My Thoughts on Hootsuite

Just recently (as in as soon as spring break started), I began using the social media consolidator* Hootsuite with surprising efficiency. Despite being a person who is very active in social media, I had never in the past considered using a suite such as this (TweetDeck, Seesmic, etc.).

For those who aren’t aware, Hootsuite, Seesmic, TweetDeck, and any others that I forgot to include are social media management systems that basically consolidate all of the user’s social media accounts into one “suite” where they can post, comment, and like on any or all of the social networks they choose to add — with one click.

Say you have a Twitter account as well as one for Facebook, and you want to write the same message for your Twitter followers and Facebook friends (who may be two separate groups of people entirely). The old way to do this would be to log into your Facebook account, compose the message and click ‘send’, copy that text, open a new window, log into Twitter, and paste that message into the box there. With a social media management system, this message can be written and sent with one draft, one click, and be available to both audiences immediately.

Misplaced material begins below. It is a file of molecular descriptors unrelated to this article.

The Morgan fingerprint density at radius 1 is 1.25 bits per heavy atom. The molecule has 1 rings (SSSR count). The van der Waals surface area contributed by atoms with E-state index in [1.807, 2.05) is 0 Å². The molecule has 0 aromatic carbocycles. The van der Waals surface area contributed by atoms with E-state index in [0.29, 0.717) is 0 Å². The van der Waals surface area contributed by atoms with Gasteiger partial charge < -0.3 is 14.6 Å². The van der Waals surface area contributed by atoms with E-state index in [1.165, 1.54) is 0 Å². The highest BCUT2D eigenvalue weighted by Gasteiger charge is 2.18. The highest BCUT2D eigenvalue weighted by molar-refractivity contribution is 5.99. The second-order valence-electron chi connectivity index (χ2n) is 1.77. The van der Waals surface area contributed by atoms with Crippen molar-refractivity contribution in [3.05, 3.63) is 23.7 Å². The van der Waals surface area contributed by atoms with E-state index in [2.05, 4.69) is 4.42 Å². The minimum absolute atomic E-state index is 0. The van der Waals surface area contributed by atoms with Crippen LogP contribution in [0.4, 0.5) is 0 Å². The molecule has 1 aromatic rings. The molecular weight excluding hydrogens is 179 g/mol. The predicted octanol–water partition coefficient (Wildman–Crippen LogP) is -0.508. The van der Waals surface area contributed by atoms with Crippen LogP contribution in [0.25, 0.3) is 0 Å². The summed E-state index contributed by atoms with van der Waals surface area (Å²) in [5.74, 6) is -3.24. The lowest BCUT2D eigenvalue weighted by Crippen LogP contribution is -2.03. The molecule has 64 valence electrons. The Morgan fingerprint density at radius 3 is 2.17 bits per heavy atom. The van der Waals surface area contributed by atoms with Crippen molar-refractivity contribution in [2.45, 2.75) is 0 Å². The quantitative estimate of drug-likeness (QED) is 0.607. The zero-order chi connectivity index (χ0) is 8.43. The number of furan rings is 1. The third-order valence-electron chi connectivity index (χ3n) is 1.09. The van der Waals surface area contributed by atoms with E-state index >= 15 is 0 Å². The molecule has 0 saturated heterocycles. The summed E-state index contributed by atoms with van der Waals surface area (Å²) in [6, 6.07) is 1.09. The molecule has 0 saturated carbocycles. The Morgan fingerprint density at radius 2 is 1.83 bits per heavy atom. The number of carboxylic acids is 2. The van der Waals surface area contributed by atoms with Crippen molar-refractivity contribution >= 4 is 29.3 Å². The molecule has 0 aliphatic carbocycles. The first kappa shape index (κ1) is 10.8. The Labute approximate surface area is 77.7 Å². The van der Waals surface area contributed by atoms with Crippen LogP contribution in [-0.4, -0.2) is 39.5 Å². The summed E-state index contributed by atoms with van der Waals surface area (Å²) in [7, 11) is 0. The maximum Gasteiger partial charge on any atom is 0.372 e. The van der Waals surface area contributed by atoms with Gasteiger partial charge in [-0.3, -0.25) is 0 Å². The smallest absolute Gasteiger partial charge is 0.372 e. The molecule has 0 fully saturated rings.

For me, a person who manages social media accounts for a small business, this feature is a goldmine in itself. It completely streamlines the posting process, and with the ability to add up to 5 social media accounts (with the free version — oh, did I mention this service is free?), offers more than enough accounts for Twitter, Facebook, and Foursquare. Other notable features include the ability to schedule messages for later distribution, availability of a mobile app to take the service with you on-the-go, and custom reports and tracking statistics for monitoring (among others) CTR’s and brand mentions.

In short, this service has rapidly changed the way that I use social media for business, as well as myself. I suggest that anyone who is serious about social media marketing, or has aspirations of becoming involved with social marketing professionally, check out any one of the aforementioned social media management tools that I have mentioned. Although I cannot speak personally on behalf of the others I have listed, I am inclined to believe that those tools function similarly to Hootsuite, the one I have came to know and love.

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Why I Dislike Flash

As a student of the world wide web and all of it’s amazing capabilities and technologies for much of my life, I can’t help but hold a grudge against Flash. Being forced to learn this soon-to-be dated software seems slightly mundane, if not for the simple fact that most modern, forward-thinking designers and developers are beginning to move away from it. But instead of me just sitting here, griping and whining about how much I hate Flash, let me give you a couple of reasons why.